An Experimental Evaluation of Fluency Versus Nonfluency-Based Training on Retention
STEPHEN E. EVERSOLE (Behavior Development Solutions)
Abstract: As computer processing power and Internet speed have increased in the past few years, computer-based training holds much promise for providing instruction effectively and efficiently. Literally hundreds of Learning Management Systems (LMSs) are being used to provide instruction and manage learner performance over the Internet to hundreds of thousands, if not millions of people. Generally, these systems provide an excellent means of presenting material and testing learner knowledge. However, an Internet review yielded no LMSs that could easily accommodate fluency-based training; despite the fact that empirical evidence indicates that training to fluency fosters retention. Specific to teaching behavior analysis, a particular fluency-based training model has been used to prepare learners for the BACB exam and subsequent continuing education. Experimental, survey, and anecdotal data exist to support the efficacy of this model. However, published experimental data are lacking which indicate that this fluency-based model is efficient and leads to retention. We will present experimental data on these issues and discuss their relevance to teaching behavior analysis. Moreover, we will address implications of fluency-based instruction and the need for LMSs to accommodate this strategy.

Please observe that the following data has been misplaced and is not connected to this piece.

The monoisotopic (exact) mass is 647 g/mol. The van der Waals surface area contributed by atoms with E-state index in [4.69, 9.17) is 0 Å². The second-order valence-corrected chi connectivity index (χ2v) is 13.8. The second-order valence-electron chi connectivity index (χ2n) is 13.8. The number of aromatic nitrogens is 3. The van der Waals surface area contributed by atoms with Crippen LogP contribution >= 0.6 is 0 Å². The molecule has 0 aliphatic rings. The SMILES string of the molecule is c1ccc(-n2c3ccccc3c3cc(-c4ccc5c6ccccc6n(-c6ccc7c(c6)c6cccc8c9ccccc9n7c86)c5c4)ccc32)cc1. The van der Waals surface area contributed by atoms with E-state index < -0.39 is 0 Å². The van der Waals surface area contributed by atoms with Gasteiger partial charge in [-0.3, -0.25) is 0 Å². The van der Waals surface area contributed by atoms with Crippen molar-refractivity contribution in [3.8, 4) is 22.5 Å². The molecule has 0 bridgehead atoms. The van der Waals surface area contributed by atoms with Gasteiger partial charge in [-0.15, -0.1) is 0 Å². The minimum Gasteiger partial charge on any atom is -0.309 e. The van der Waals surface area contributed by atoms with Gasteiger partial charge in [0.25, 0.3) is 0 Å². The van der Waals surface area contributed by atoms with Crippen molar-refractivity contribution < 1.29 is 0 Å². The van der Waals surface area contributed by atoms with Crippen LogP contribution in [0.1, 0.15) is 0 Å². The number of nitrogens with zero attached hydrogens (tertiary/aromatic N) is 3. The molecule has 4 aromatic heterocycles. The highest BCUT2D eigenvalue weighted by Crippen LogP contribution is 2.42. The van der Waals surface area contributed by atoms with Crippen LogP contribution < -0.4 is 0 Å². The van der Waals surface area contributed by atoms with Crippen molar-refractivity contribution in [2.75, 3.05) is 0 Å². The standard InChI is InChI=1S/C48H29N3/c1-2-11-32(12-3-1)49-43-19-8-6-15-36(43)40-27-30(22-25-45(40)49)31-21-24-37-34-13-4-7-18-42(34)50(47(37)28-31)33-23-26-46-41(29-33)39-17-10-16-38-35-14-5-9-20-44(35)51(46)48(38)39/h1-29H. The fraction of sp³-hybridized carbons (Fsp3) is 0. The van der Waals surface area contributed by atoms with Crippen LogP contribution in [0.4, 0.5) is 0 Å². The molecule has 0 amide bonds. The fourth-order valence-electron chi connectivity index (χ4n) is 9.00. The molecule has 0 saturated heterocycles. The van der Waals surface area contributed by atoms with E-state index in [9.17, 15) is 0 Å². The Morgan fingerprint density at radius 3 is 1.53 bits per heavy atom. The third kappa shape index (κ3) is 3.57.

Teaching Sign Recognition the Fast Way: On-Line Acquisition and Fluency Training
PAUL D. LUYBEN (State University of New York at Cortland)